New Directions for Clinical Directors

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Denise Myshko

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By Denise Myshko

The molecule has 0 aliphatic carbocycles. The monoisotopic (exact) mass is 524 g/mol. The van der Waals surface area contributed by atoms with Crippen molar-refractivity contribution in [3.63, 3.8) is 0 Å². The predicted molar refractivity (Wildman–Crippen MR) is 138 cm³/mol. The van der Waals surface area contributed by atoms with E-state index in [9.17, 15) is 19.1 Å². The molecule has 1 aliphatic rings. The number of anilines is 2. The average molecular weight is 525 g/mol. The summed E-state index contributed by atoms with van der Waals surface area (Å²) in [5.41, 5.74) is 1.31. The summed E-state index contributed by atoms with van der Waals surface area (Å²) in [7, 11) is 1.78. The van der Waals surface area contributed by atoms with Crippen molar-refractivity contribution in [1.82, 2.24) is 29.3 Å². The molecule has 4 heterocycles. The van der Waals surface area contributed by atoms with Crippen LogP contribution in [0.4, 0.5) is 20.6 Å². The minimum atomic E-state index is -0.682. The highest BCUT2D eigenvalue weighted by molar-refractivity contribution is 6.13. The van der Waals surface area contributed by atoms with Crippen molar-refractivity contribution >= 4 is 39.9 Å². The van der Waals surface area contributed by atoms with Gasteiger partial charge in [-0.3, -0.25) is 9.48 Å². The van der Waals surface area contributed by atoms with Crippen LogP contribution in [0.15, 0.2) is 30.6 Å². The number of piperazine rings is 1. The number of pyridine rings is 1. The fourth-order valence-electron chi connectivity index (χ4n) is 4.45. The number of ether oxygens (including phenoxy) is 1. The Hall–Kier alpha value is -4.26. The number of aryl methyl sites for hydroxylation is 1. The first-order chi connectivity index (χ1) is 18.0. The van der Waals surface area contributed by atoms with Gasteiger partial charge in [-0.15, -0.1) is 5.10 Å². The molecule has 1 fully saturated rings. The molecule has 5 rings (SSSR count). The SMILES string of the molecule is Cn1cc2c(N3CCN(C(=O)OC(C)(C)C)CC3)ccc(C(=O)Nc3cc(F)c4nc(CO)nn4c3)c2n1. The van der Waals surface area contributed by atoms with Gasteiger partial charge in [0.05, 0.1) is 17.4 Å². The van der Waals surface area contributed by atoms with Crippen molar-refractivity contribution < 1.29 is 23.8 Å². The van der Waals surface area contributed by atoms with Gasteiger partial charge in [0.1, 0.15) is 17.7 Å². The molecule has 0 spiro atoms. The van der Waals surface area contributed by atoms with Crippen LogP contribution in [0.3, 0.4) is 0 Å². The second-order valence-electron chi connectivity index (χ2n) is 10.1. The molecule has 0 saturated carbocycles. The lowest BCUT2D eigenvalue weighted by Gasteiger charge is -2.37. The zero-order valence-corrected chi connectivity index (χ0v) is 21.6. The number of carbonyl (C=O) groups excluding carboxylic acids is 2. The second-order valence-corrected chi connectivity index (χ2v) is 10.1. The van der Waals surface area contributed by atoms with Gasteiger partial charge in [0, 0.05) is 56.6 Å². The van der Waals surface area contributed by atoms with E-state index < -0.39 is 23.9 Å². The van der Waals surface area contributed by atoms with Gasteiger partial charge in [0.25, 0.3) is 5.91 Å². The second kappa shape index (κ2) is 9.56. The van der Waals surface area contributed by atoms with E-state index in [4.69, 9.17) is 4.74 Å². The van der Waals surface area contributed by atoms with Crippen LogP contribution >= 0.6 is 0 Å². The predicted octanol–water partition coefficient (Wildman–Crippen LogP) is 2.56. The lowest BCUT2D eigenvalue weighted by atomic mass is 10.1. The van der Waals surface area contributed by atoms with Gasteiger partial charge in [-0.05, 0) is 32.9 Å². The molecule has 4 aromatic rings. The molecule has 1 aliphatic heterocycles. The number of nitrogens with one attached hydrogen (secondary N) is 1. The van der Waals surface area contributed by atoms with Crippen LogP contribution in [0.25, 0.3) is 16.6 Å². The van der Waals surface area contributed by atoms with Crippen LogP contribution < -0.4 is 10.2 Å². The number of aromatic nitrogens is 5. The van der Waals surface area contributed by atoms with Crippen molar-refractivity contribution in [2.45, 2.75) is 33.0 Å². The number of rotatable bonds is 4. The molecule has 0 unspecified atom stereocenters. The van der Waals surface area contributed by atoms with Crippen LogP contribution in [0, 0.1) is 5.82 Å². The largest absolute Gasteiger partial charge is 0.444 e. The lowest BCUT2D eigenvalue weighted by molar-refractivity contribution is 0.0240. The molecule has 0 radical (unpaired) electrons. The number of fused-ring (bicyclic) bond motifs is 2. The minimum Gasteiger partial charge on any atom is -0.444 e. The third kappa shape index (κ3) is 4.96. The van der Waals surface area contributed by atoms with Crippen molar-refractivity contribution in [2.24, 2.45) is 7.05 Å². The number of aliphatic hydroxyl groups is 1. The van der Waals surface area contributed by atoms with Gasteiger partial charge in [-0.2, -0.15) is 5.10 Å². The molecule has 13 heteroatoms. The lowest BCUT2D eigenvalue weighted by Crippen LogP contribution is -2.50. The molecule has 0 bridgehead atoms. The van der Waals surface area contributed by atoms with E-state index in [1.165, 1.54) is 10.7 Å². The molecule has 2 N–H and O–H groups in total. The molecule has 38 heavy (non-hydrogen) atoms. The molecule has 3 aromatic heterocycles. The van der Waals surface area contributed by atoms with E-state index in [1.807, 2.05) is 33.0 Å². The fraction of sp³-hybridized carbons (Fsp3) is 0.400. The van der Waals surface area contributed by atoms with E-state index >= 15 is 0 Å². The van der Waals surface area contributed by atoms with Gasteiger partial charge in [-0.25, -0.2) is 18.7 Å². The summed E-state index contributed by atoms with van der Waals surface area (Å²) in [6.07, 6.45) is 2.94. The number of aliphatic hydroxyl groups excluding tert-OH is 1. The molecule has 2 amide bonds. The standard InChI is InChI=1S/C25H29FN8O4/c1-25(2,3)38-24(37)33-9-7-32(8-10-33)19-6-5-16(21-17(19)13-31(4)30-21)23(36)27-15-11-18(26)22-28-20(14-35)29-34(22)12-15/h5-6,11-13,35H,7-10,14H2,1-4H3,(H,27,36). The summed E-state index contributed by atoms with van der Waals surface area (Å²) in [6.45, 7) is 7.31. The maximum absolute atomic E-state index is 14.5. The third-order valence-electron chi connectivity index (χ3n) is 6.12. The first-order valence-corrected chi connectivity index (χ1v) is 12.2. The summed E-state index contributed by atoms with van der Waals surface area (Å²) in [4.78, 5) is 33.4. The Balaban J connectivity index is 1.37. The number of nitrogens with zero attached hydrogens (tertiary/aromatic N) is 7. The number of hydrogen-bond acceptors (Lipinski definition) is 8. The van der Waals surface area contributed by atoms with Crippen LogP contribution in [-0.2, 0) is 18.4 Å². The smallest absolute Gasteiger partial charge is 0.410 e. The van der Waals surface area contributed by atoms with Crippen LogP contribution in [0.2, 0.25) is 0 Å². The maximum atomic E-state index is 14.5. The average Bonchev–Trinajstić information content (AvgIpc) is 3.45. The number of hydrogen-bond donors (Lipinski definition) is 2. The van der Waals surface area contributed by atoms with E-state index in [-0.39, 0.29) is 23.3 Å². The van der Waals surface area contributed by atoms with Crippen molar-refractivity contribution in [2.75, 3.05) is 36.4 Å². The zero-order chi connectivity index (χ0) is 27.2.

As drug development continues to become global and more complex, the clinical director’s role is changing as well. The function of the clinical director has broadened from a purely medical and scientific advisory role to being the clinical leader responsible for the design and delivery of global clinical development programs. As a result, the clinical director needs to be more vertically integrated and aware of issues related to safety, new technologies, and a faster pace of development. A Changing Role A changing regulatory environment, advancing technologies, and increased public scrutiny have resulted in the need for the clinical director to have a broader business scope. Rak. AstraZeneca. The role of the clinical director has broadened from a purely medical and scientific advisory role to serving as the single clinical leader responsible for the design and delivery of clinical development programs globally. This includes providing clinical input to the overall management of the global portfolio. Because strategy and operational delivery are inextricably linked, the clinical director must consider outsourcing and partnering realities that have evolved significantly over the past few years. These new realities make it essential to develop and nurture external relationships to improve clinical-development programs. Truyen. J&JPRD. The core role of the clinical director, which is to develop medicines that are safe and add value, hasn’t changed at all. What has changed, of course, is the environment in which we have to carry out that mission, with increased regulatory oversight but also public scrutiny of what we do. As such, clinical directors need to be more vertically integrated in the clinical process to manage changing clinical metrics. This means addressing outcomes; patient reported outcomes will become a bigger part of how we measure effect. Therefore clinical directors need to have a more open mind about how trials are designed to be able to capture patient benefits in a more direct way. Sidor. EntreMed. When I became a clinical director in the late 1990s, there was a very well-defined review process for the initiation of trials. Today, this process has become more complicated. In addition to IRBs, we have multiple committees who review protocols. They usually are composed of ethicists, as well as individuals who are well-versed in the therapeutic areas. The process of getting a trial up and running is much lengthier than it was four, five, or six years ago. Costs have gone up, which is inevitable, and the use of global trials is increasing. Now, more and more earlier development is global. Haverty. Schering-Plough. Today, clinical directors have to be more nimble. There are internal factors that affect a program, such as having to amend a protocol. But there are also external factors. Another company may come up with a unique design or they may combine two classes of drugs in a therapy area. We read about this in press releases, and we have to adjust our programs accordingly. This didn’t happen as fast 10 years ago. Sidor. EntreMed. Today, clinical directors have many more balls to juggle, and they need to have a much broader knowledge base. Clinical directors can’t just specialize in one area and they can’t do things the same way they were done before and expect processes to work going forward. They have to be flexible and they have to be able to multitask. Clinical directors have to be well organized, and they have to be current, because when regulations change, which they do on a weekly basis, they have to be able to react accordingly. It’s not only about managing the studies; it’s also managing the regulations around the studies. Fuller. Aerovance. There has been a separation of functions for the operation of the clinical trial, in terms of regulated activities and strategic decisions around the actual trial protocol design. The qualifications needed for the different functions are very different. Ghadanfar. Novartis. In many organizations, clinical development and medical affairs are separate; medical affairs is viewed as supporting the commercial side and is not always connected to clinical development. In Novartis, the role combines clinical development and medical affairs, and this is not a traditional approach. The clinical director becomes the leader for global clinical strategy and the scientific advisor for clinical development. We are seeing a continued change in this role because the industry is facing a very complex and constantly changing regulatory environment. Dossiers have become bigger and bigger, especially worldwide dossiers that have to comply with multiple country regulatory requirements. Because of the cumbersome nature of the process, it’s critical to have a person in place who has complete technical and regulatory knowledge to lead the entire program. Fuller. Aerovance. It is now commonplace for companies to outsource clinical trials, which means there is a need for someone to manage external relationships. When I started in the industry, none of the big pharma companies outsourced their trials to any extent. Nowadays, all pharma companies outsource a percentage of their trials and small companies, such as ours, outsource all clinical operations. Meeting the Demands of a Changing Role Globalization, a focus on safety, and a faster pace of development are likely to lead to increased demands on clinical directors. Sidor. EntreMed. Clinical directors are going to become specialists, just like everything else. They will have a niche by therapeutic area or by compound. There’s going to be a need to make sure these individuals are highly trained. Clinical directors will hold M.D., Ph.D., and equivalent degrees. Rak. AstraZeneca. As the demand for safer and more differentiated medicines developed cost-effectively increases, leaders in these roles must be adept at understanding, communicating, and balancing patient benefit and risk throughout the development and marketing of medicines. They also must seek innovative delivery models and ensure that studies deliver good, clear-cut clinical decisions. Projects must always progress in the best interests of patients and without potential risk to healthy volunteers, even in the earliest clinical studies. There also is growing emphasis on being more externally visible to bring deeper customer insights into clinical work. Haverty. Schering-Plough. In the next five years, we are going to be expanding into new territories, namely China, India, Central and Eastern Europe, Latin America.These areas are not in the ICH trio, so we’re going to have to understand what it takes to develop drugs in these countries. Poole. Wyeth. Out of necessity, the clinical director role will become more international in scope. We’ll need to become more familiar with both investigative sites and capabilities in regions of the world that haven’t been tapped before, such Latin America and Asia. There is a push to globalize development for two reasons: to have products that will be safe and successful around the world and to find new patient populations for studies. We need to be much more capable with our interactions in the international arena than we were 10 years ago. Rak. AstraZeneca. Globalization is a significant trend that is creating shifting market dynamics. The growing importance of Asia and other emerging markets will require a deeper understanding of customer needs and medical practices that affect clinical development, as well as regulatory, ethical, and operational delivery realities. More broadly speaking, in today’s complex world, we must integrate globalization, cross-cultural teamwork, cost pressures, and an increased focus on patient safety with both newly approved medicines and investigational drugs being administered to healthy volunteer subjects in research studies. Haverty. Schering-Plough. For me, what’s changed most has been the pace and acceleration of development, and much of this can be attributed to globalization and the increased use of information technology. The pace of development is quickening, and information is delivered faster. Ghadanfar. Novartis. Another trend involves clinical safety and benefit/risk based on the recent drug withdrawals by the FDA and other regulatory agencies because of safety issues, as well as the halting of major clinical programs. Over the last five years, clinical directors have become more focused on looking at the safety and benefit risk of their daily activities and their clinical studies. There is an immense focus on safety by regulatory agencies, and the FDA is implementing additional assessment of the safety of drugs 18 months after introduction. Clinical directors need to always scrutinize data, improve evaluation systems to detect potential signals earlier, and manage risk effectively. Poole. Wyeth. There is more emphasis on the early phase of development, that is the identification of the appropriate dose and to determine whether the compound works. The biggest difficulty we have in the clinical realm is getting to successful Phase II experiments, and that means not only determining whether the compound works but identifying the correct dose. Best Practices Our industry experts discussed best practices for managing clinical trials, working with suppliers, and leading their teams. Rak. AstraZeneca. Management of clinical studies will be improved if we design them better and more simply, with earlier input from all relevant stakeholders — patients, regulators, payers, clinical investigators, and academic thought leaders. Obtaining the best input early also will minimize changes later in the form of amendments. Ascertaining every partner’s expectations and contributions to the clinical research enterprise early on and having these understood and accepted will help ensure an efficient delivery of data that result in progressing medicines of true value to patients and society. Ghadanfar. Novartis. It is important to share and apply knowledge from other development programs. There is a lot of learning that can be applied by speaking to other development brand leaders, and it’s always good to apply the knowledge as a way to avoid mistakes. At Novartis, we have a concept of international clinical/project teams, which encompass a cross-functional representation of project management, regulatory, safety, country representation, and so forth. As a clinical brand leader, clinical directors sit on those international teams and drive the global medical strategy. They also can leverage the experience of the Development Project Board to receive additional experience and expertise because these teams cannot operate in isolation. Haverty. Schering-Plough. A best practice is to be knowledgeable about the regulations and understand what it takes for programs to succeed in regions around the globe. One really has to understand the standard of care in all countries. It is important to conduct the studies against the background of the standard of care. What helps us work in this globalized environment is to adopt and integrate new information technologies tools and practices. Poole. Wyeth. There is much more reliance on electronic data capture, the use of standardized instruments for analyzing and interpreting data, and understanding the requirements of doing international clinical trials. This means clinical directors have to understand both the culture and the scientific capability of the investigators in countries around the world. Sidor. EntreMed. We like the team approach to both the design and conduct of the study, which includes the clinical site, the statistician, the regulatory affairs department, translational research, and so on. We have built our organization on a matrix design and team approaches. We find this leads to the best product. This also gets buy-in from all the various groups that control a component of the process that would be important to the effective design of a study. Haverty. Schering-Plough. In a globalized environment, it’s important to understand different cultures and what’s important to patients and how clinical-trial systems work. One has to become good at managing through international teleconferences using Web-based tools. Truyen. J&JPRD. We have to make sure that whatever we do is in line with good clinical practices and asks a valid scientific question. For me, research ethics have always been very important. This means asking: Can I defend why I’m doing this study now in this subject. Sidor. EntreMed. Because we outsource many of the activities of the clinical trials, we like to involve CROs as part of the team. It’s easy to assume these are fee-for-service organizations, but if they understand the science and participate at an equal level, we find that they become an effective resource. A best practice for working with CROs involves effective communications. Fuller. Aerovance. A best practice is to view the CRO as part of the internal team, not as an external source. At Aerovance, for example, we have the CRO join our project team discussions, usually on the phone. We prefer having them as part of the team rather than having an “us-versus-them” type of relationship. Truyen. J&JPRD. A best practice is to be very clear about what the end goal is and get consensus around it. This means more than simply having a protocol and running with it, but having the partner understand why we are undertaking the study, why there is a certain timeline, and why we need to be diligent about execution to meet the mission. Shared goal setting with outside partners is core to every contract that we enter into. Ghadanfar. Novartis. At Novartis, every clinical trial is assigned a clinical-trial head, and he or she leads the clinical-trial team(s) and is accountable and responsible for all aspects of the study. He or she is the one who works across all the CROs, as well as with all the other line functions and identifies which countries to target. A best practice is keeping regular contact, which means the clinical-trial team meets regularly and frequently, and we go over the progress of all aspects of the study, including operations, and identify early on what the hurdles are, and how we can address issues that impact the timeline and recruitment concerns. We resolve issues by proactively reaching out to our trial committee or advisors. This will ensure timely delivery of high-quality analysis of clinical-trial data, which enables strategic decisions within the clinical program. Poole. Wyeth. As much as possible, clinical directors should allow suppliers to use their methods and their own standards to achieve the outlined objectives without imposing a lot of external requirements. Outsource partners should be involved early in the plan and not just the protocol, they need to understand what is to be accomplished, and then there should be incentive-based performance targets that can be worked toward. Rak. AstraZeneca. I focus on personally demonstrating good leadership of the programs that I am accountable to deliver. I rely on articulating a vision of the potential medicine and how clinical development teamwork can achieve the end goal. They need clear objectives and they need to know how to exceed them. I also coach my teams continuously on their leadership responsibilities, focusing on how things are done rather than simply that they are done, and addressing noncollaborative behaviors promptly and openly. PharmaVOICE welcomes comments about this article. E-mail us at feedback@pharmavoice.com. Dr. Luc Truyen J&JPRD The clinical director must have an open mind about the trials he or she is designing to capture the patient benefit in a more direct way. Forum June 2007 Dr. Carolyn Sidor EntreMed The role of clinical directors is going to become more specialized like everything else. They will have their niche and they will be specialized by therapeutic area or by compound, and there’s going to be a need for these individuals to be more highly trained. Dr. Ihor Rak, AstraZeneca Because strategy and operational delivery are inextricably linked, the clinical director must consider outsourcing and partnering realities that have evolved significantly over the past few years. Thought Leaders Rick Fuller. Executive VP of Research and Development, Aerovance Inc., Berkeley, Calif.; Aerovance is a privately held biopharmaceutical company exclusively focused on developing and commercializing breakthrough medicines for asthma, cystic fibrosis, chronic obstructive pulmonary disease, and eczema. For more information, visit aerovance.com. Mathieu M. Ghadanfar, M.D., FAHA, FESC. Global Brand, Medical Director for Tekturna, Novartis Pharma AG, Basel, Switzerland; Novartis is a world leader in offering medicines to protect health, cure disease, and improve well being. For more information, visit novartis.com. Thomas Haverty, M.D. Group VP, Global Clinical Research, Schering-Plough Corp., Kenilworth, N.J.; Schering-Plough is a global science-based healthcare company with leading prescription, consumer, and animal-health products. For more information, visit schering-plough.com. Michael Poole, M.D. VP, Neuroscience Clinical Research and Development, Wyeth Research & Development, Collegeville, Pa.; Wyeth is one of the world’s largest research-driven pharmaceutical and healthcare products companies. For more information, visit wyeth.com. Ihor Rak, M.D. VP, Clinical Neuroscience Therapy Area, AstraZeneca US, Wilmington, Del.; AstraZeneca is an international healthcare business engaged in the research, development, manufacture, and marketing of prescription pharmaceuticals and the supply of healthcare services. For more information, visit astrazeneca-us.com. Carolyn F. Sidor, M.D. VP and Chief Medical Officer, EntreMed Inc., Rockville, Md.; EntreMed is a clinical-stage pharmaceutical company developing therapeutics for the treatment of cancer and inflammatory diseases. For more information, visit entremed.com. Luc Truyen, M.D., Ph.D. VP, Clinical R&D, Johnson & Johnson Pharmaceutical Research and Development LLC (J&JPRD), Raritan, N.J.; J&JPRD is part of the Johnson & Johnson family of companies and focuses on hematology, oncology, infectious disease, obesity and metabolic disorders, neurology and psychiatry, pain, and women’s health. For more information, visit jnjpharmarnd.com. Sound Bites from the Field — Leading Trends PharmaVOICE asked suppliers to the pharmaceutical industry to address the leading trends impacting clinical directors today. Karen Carroll is Senior Director, Project Management, Clinical Data Operations, Octagon Research Solutions Inc., Wayne, Pa., a process-centric solutions provider that offers a suite of regulatory, clinical, process, and IT solutions to the life-sciences industry. For more information, visit octagonsolutions.com. “Accelerating project timelines or establishing unrealistic project timelines is becoming the norm rather than the occasional request. As a result, the clinical department is constantly struggling to make it happen. Key components of the project can become rate-limiting factors to efficient project start up. In addition, the benefit of using thought leaders is at risk because they are frequently at institutions that have their own contract and budget reviews and approval processes or have long queues for IRB approvals. Compounding all of this are the normal issues that arise. If the project is not appropriately managed throughout its entire life cycle, project teams can become disenchanted and clinical-trial sites frustrated by the constant sponsor demands. Eventually, this can impact the quality of the study and the trial sites’ interest in the current project, as well as jeopardize their interest in doing future work with the sponsor or CRO.” Mary-Lynn Fulton, Mph, is Director, Clinical Operations, Clinical Research Services, at Parexel, Waltham, Mass., which offers a range of services to assist the pharmaceutical, biotech, and medical-device industries in bringing new products to market. For more information, visit parexel.com. “A key trend currently impacting clinical development is the evolution of the traditional clinical research associate (CRA) position into a site manager role. The focus of site monitoring has transformed from auditing functions to one in which the site manager takes complete ownership for the performance of the site, often across multiple studies occurring simultaneously or in succession. The industry’s move toward the increased use of paperless technologies, such as electronic data capture (EDC), has helped to enable this evolution by reducing the time CRAs spend at sites on source document verification, query resolution, regulatory document review, and drug accountability. This gives them more time to train site personnel, work with sites to develop customized patient recruitment plans, proactively identify and manage potential quality and compliance issues, and set action plans in place. This shift should result in both greater efficiency and higher data quality.” Sara Gambrill is Senior Editor of Thomson CenterWatch, Boston, a publishing and information services company. For more information, visit centerwatch.com. “The ability to conduct clinical research in emerging regions — such as China, India, and Russia — that offer rapid patient-enrollment timelines and quality data has created a truly global market for clinical trials. In Russia alone, between 2004 and 2006, the number of patients participating in global clinical trials has tripled. The trend has been driven by the dual pressures of increased patient requirements for Phase III trials and the quest for speed to market. While emerging countries share some similar and desirable characteristics, each has unique advantages and challenges that clinical directors must be cognizant of to get the best of what each has to contribute. ” Sarah Powell is Executive Director, Regulatory Strategies, Liquent, Thomson Scientific, Philadelphia, a provider of essential electronic workflow solutions to business and professional customers. For more information, visit scientific.thomson.com. “Companies are expanding the use of innovative technologies to reduce costs of clinical trials and ensure better patient safety. An emerging industry standard for the electronic exchange and submission of clinical information with regulatory bodies, known as the Study Data Tabulation Model (SDTM), and other CDISC- driven standards are factors impacting clinical development decisions. A recent PhRMA- Gartner-CDISC study indicated that use of these standards can result in substantial reductions in cost and time related to data capture, data clean up, and data analysis and reporting. Communications and data exchange among sponsors, CROs, regulatory authorities, and other third parties are much faster, accurate, and cost-effective when these standards and processes are employed. ” Stuart Young is Global Head, Clinical Monitoring Operations, at Chiltern International Inc., Carlsbad, Calif., a global contract research organization with extensive experience running and staffing international Phase I to Phase IV clinical trials across a broad therapeutic range. For more information, visit chiltern.com. “The CRO sector is concentrating efforts on partnering and supporting clinical directors’ abilities to control competing product development imperatives to drive down time and costs, to improve study start-up efficiency, and to maximize patient recruitment by widening the geographical spread of clinical studies. Additional trends include the use of electronic technologies to capture data produced by both the investigator site and patients. This is leading to greater flexibility within CROs as the profile of services change to support these technologies, for example, electronic data capture training at the site. In addition to the technological trends, the one key element is further globalization reflected in increased use of sites in Central and Eastern Europe, Asia, and Latin America. Finally, there is a much greater focus on post-registration strategies, which translates into more specialized activities such as safety and registry studies.” Dr. Mathieu Ghadanfar, Novartis Pharma The clinical director role has changed — and we will see continued change — because the industry is facing a very complex and constantly changing regulatory environment. Rick Fuller, Aerovance Clinical-trial operations are now separated from the strategy behind trial protocol design. Gone are the days when people try to manage both. Sound Bites from the Field — Best Practices PharmaVOICE asked suppliers to the pharmaceutical industry to address best practices for managing trials and improving the pharma/supplier partnership. Jonathan Andrus is VP, Data Management and Regulatory Operations, at Phoenix Data Systems Inc., King of Prussia, Pa., a provider of electronic data capture services for the pharmaceutical industry. For more information, visit phoenixdatasystems.net. “The current surge in EDC and e-clinical technology use is dramatically affecting traditional clinical-trial roles. While these tools have numerous benefits, sponsors should not expect them to completely replace people and experience. Applying technology to old processes is a recipe for no real change or even disaster. Implementing technology without the proper management and controls will be similarly less than satisfying. The best results are most consistently achieved when sponsors devote adequate resources to manage — within whatever solution they choose — issues that span process change, training, support, satisfaction, and essential communication between all participants. Sponsors should create a function that looks at all aspects of the clinical-trial continuum and determine how to best leverage existing personnel. This role also works with technology and service partners to set realistic expectations, reduce risk, and get the best possible results for every trial.” Gerry Hepburn is Senior Director, Clinical Packaging and Logistics, at Aptuit Inc., Greenwich, Conn., which focuses on streamlining and supporting the drug-development process for biotechnology and pharmaceutical innovators. For more information, visit aptuit.com. “As drug development continues to become global and more complex, suppliers need to provide a service as well as employ highly experienced consultants who can manage the process effectively and efficiently. These scientific advisors can be imbedded within a sponsor company, acting independently to recommend the best solutions, even if from competitors. By acting in the sponsor’s best interest, suppliers go beyond temporary customer/supplier collaboration to create long-lasting working relationships that benefit both parties. Joint development activities, such as cost-reduction plans, pipeline review, and reciprocal key performance indicator (KPI) measurement can strengthen these relationships. Drug development is currently disjointed by multitudes of conflicting IT systems. Suppliers need to link the steps by building IT systems that enable end-to-end project management and test data across the entire continuum. Transparent IT gives sponsors real-time project status and paperless review and approval, which streamlines the process and minimizes human error.” Eduardo F. Jahn is Associate Director of Operations of Criterium Inc., Saratoga Springs, N.Y., a full-service, global CRO that offers a mix of high-quality clinical research services, real-time data acquisition, and personalized communication processes to manage a clinical trial from initial planning to approval. For more information, visit criteriuminc.com. “As a project manager, the key is paying proper attention to the planning portions of the project. The rule of 20/80 applies: increase the planning process by 20% and gain an 80% growth in productivity. The requirements of sponsors have to be defined and clarified. This allows for the customization of a specific project. Some of the major components of a well-planned study include: prioritizing deliverables to keep a team tightly focused, maintaining realism in planning short- and long-term goals, keeping milestones close together and relevant, communicating regularly about plans and progress, delegating tasks and empowerment of people wherever possible, and managing vendor activities. A properly planned study includes measurement and reporting of results at established intervals as they come in, along with consistent communication to sponsors about changes and productivity. Finally, conducting a structured lessons-learned feedback program during and after the project points to aspects of procedures that can be modified for the future.” Ron Kershner is Senior VP of Clinical Operations at inVentiv Clinical Solutions, Malvern, Pa., a business segment of best-of-class providers in clinical staffing, clinical operations, biostatistics, and data- management solutions. For more information, visit inventivhealth.com/clinical. “It is important for sponsors to weigh the cost-benefit of information gathered in any clinical trial. Sponsors often tend to err on the conservative side when designing the protocol and CRF and can end up collecting information that is not related to the primary endpoints of the study. Information that is critical to the study objectives set forth in the protocol should be reported, tabulated, and analyzed. But storing ancillary information for a separate study or analysis can save the time and cost incurred to clean, tabulate, and present such information in appendices to the study report. Additionally, when the safety footprint of a study drug has been relatively well defined, Phase II and III studies should focus on determining potential biological toxicities by using generic normal ranges or focus the safety analyses on various risk-factor analyses relative to key biologic endpoints typically independent of normal ranges.” Hugh Levaux, Ph.D., is VP of Product Strategy at Medidata Solutions Worldwide, New York, a global provider of electronic clinical data capture, management, and reporting solutions. For more information, visit mdsol.com. “Partnership arrangements require partners. It behooves both suppliers and sponsors to seek strategic outsourcing agreements that span multiple trials or cover entire therapeutic areas. Strategic agreements work best when both parties share some risk in the success or the failure of a given program. It is unreasonable to expect suppliers to share in the cost of a failed compound; after all, the suppliers do not directly reap the benefits of a successful compound. By the same token, it is reasonable to expect that the suppliers do accept incentives based on target milestones. For technology suppliers, enterprise arrangements are the necessary starting point. Sponsors commit to a certain number of studies over a given period of time and the technology supplier oftentimes agrees to a schedule of improvements, functionality upgrades, and so on, embedded as contractual obligations. Study burn rates are a function of how efficiently the software can be learned, used, and rolled into production. Accelerating the burn rate and adoption of the software for all trials serves as a powerful incentive for the technology vendor to listen to the requests by the sponsors, CROs, and users and to provide agile and efficient software.” Bruce Smith is Executive Director, Clinical Operations, at United BioSource Corp., Bethesda, Md., a global pharmaceutical services organization that helps emerging and established life-sciences companies develop and commercialize medical products, with a particular focus on generating real-world data. For more information, visit unitedbiosource.com. “Defining and supporting a successful transition from contract to operational teams is the single most important way to ensure the success of clinical studies. While the partnership can be seen primarily from a business perspective — for example, as a contract to provide goods and services — this misses a key element: building solid relationships. To this end, there are two formal, face-to-face meetings that need to take place. First, a meeting with key players from both contracting and operations teams will lead to a shared understanding about the scope of services and timelines. Processes, terminology, and outcomes should be delineated so that everyone has the same lexicon about expectations. Next, during a face-to-face project kickoff meeting — with extended teams from both sides — this set of expectations should be communicated, which then builds the understanding, trust, and openness necessary for long-term success. At this point, a dialogue can start about options, helping to avoid problems before the work begins.” Kevin Vernarec is VP of Clinical Operations at Icon Clinical Research Inc., North Wales, Pa., a global provider of outsourced development services to the pharmaceutical, biotechnology, and medical-device industries. For more information, visit iconclinical.com. “In today’s current drug-development environment, delays in the project timelines resulting from the sponsor or the supplier often have a significant impact on the quality of the partnership arrangement between sponsors and their suppliers. This ultimately affects the sponsor’s satisfaction of work performed by the supplier. It is my opinion that maintaining an open, honest, and timely communication channel between sponsors and their suppliers greatly improves the partnership arrangement, which results in better teamwork, quality, and overall satisfaction with sponsor companies. When partnerships are not mutual, suppliers do not believe they can openly engage the sponsor with issues affecting their timelines and deliverables. Too often, adversarial relationships can develop because of poor communications and a failure to relay timely information on both ends, resulting in significant delays and cost overruns on clinical projects.” Dr. Michael Poole, Wyeth The clinical director role will, out of necessity, have a more international scope. Clinical directors will need to become more familiar with both investigative sites and capabilities in other regions of the world. Dr. Thomas Haverty Schering-Plough For me, what has changed most is the pace and acceleration of development, and that involves globalization and increased use of information technology.